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Let $T : V \to W$ be a linear transformation from an $n$-dimensional vector space $V$ to an $m$-dimensional vector space $W$. Let $\beta$ and $\gamma$ be ordered bases for $V$ and $W$, respectively. Prove that $\operatorname{rank}(T) = \operatorname{rank}(L_A)$ and $\operatorname{nul} (T) = \operatorname{nul}(L_A)$, where $A = [T]_{\beta}^{\gamma}$.

Proof: Note that $L_A : F^n \to F^m$ is defined by $L_A(x) = Ax$, and recall that $f_{\beta} : W \to F^m$ defined by $f_{\gamma}(w) = [w]_\gamma$ is an isomorphism and therefore preserves dimension under images ($f_{\beta}$ is defined similarly). Because $R(T)$ is a subspace of $W$, $f_{\gamma}(R(T))$ will be a subspace of $F^m$ and have the same dimension as $R(T)$. But note that

\begin{align*} f_{\gamma}(R(T)) &= \{f_{\gamma}(T(v)) \mid v \in V\} \\ &= \{ [T(v)]_{\gamma} \mid v \in V\} \\ &= \{[T]_{\beta}^{\gamma} [v]_{\beta} \mid v \in V\} \\ &= \{A[v]_{\beta} \mid v \in V\}. \\ \end{align*}

Since $f_{\beta} : V \to F^n$ is an isomorphism, the $v$'s in $V$ can be put in a one-to-one correspondence with the $x$'s in $F^n$. Therefore,

$$f_{\gamma}(R(T)) = \{Ax \mid x \in F^n\} = R(L_A),$$

and finally $\dim(R(T)) = \dim(R(L_A))$ or $\operatorname{rank}(T) = \operatorname{rank}(L_A)$. By the rank-nullity theorem we have

$$\operatorname{rank}(T) + \operatorname{nul}(T) = \dim(V) = n$$

and

$$\operatorname{rank}(L_A) + \operatorname{nul}(L_A) = \dim(F^n) = n$$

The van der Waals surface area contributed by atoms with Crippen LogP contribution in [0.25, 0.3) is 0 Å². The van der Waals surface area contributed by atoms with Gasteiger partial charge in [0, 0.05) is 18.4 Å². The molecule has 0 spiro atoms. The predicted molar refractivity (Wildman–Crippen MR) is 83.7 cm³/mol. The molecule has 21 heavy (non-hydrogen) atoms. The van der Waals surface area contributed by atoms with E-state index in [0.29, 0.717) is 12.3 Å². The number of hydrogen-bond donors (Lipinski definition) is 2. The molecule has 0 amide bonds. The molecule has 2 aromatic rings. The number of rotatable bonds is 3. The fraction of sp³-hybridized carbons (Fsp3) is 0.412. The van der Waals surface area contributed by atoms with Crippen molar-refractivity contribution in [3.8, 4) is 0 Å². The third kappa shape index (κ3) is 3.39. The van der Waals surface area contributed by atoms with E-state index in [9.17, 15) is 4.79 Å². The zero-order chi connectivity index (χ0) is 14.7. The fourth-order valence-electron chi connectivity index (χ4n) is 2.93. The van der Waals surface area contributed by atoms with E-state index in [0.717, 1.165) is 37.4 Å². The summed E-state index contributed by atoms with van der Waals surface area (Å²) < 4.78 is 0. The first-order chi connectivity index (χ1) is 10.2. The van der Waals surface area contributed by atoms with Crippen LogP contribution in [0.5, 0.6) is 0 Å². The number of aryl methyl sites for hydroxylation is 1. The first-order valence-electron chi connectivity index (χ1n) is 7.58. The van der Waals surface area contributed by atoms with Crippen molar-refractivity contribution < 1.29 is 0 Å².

and therefore $\operatorname{nul}(T) = \operatorname{nul}(L_A)$. $\Box$

How does this sound?

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  • $\begingroup$ I guess that $R(T)$ is the range of $T$, right? $\endgroup$
    – Masacroso
    Jul 15, 2017 at 23:13
  • $\begingroup$ @Masacroso Yes. That is right. $\endgroup$
    – user193319
    Jul 16, 2017 at 11:37

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Your proof is correct. But it is a bit misleading to say that “[s]ince $f_{\beta} : V \to F^n$ is an isomorphism, the $v$'s in $V$ can be put in a one-to-one correspondence with the $x$'s in $F^n$” (emphasis by me) since you don’t just want some one-to-one correspondence, but a very specific one. It is therefore probably better to say something like “since $f_{\beta} = [\,\cdot\,]_\beta$ is a one-to-one correspondence, it follows that […]”.

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  • $\begingroup$ I realize that the question may not be of interest anymore to the OP, but I think it still deserves an answer. $\endgroup$ Sep 7, 2018 at 15:27

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